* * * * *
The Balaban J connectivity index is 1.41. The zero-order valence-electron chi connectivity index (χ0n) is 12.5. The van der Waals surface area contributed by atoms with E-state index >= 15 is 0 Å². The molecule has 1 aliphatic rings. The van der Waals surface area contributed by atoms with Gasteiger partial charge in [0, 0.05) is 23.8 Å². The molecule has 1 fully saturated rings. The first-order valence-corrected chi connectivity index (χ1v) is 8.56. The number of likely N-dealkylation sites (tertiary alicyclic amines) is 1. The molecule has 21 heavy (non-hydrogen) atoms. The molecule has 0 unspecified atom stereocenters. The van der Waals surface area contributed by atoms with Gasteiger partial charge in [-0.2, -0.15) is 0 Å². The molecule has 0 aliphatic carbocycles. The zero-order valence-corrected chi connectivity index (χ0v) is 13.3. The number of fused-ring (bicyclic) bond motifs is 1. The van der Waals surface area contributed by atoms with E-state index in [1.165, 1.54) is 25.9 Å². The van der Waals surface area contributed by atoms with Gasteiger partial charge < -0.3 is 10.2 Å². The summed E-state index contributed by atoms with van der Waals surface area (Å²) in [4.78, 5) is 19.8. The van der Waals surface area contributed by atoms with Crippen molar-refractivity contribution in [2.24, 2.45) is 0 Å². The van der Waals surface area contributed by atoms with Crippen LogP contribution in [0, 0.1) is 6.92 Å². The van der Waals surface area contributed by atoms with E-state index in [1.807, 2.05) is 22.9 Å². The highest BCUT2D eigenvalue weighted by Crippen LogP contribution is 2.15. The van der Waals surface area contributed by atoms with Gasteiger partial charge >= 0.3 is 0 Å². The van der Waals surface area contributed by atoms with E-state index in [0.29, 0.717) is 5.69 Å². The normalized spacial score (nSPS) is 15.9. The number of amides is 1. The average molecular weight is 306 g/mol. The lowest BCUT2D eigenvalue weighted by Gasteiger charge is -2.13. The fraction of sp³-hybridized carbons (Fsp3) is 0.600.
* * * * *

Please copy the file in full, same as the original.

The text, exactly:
The Balaban J connectivity index is 1.41. The zero-order valence-electron chi connectivity index (χ0n) is 12.5. The van der Waals surface area contributed by atoms with E-state index >= 15 is 0 Å². The molecule has 1 aliphatic rings. The van der Waals surface area contributed by atoms with Gasteiger partial charge in [0, 0.05) is 23.8 Å². The molecule has 1 fully saturated rings. The first-order valence-corrected chi connectivity index (χ1v) is 8.56. The number of likely N-dealkylation sites (tertiary alicyclic amines) is 1. The molecule has 21 heavy (non-hydrogen) atoms. The molecule has 0 unspecified atom stereocenters. The van der Waals surface area contributed by atoms with Gasteiger partial charge in [-0.2, -0.15) is 0 Å². The molecule has 0 aliphatic carbocycles. The zero-order valence-corrected chi connectivity index (χ0v) is 13.3. The number of fused-ring (bicyclic) bond motifs is 1. The van der Waals surface area contributed by atoms with E-state index in [1.165, 1.54) is 25.9 Å². The van der Waals surface area contributed by atoms with Gasteiger partial charge < -0.3 is 10.2 Å². The summed E-state index contributed by atoms with van der Waals surface area (Å²) in [4.78, 5) is 19.8. The van der Waals surface area contributed by atoms with Crippen molar-refractivity contribution in [2.24, 2.45) is 0 Å². The van der Waals surface area contributed by atoms with Crippen LogP contribution in [0, 0.1) is 6.92 Å². The van der Waals surface area contributed by atoms with E-state index in [1.807, 2.05) is 22.9 Å². The highest BCUT2D eigenvalue weighted by Crippen LogP contribution is 2.15. The van der Waals surface area contributed by atoms with Gasteiger partial charge >= 0.3 is 0 Å². The van der Waals surface area contributed by atoms with E-state index in [0.29, 0.717) is 5.69 Å². The normalized spacial score (nSPS) is 15.9. The number of amides is 1. The average molecular weight is 306 g/mol. The lowest BCUT2D eigenvalue weighted by Gasteiger charge is -2.13. The fraction of sp³-hybridized carbons (Fsp3) is 0.600.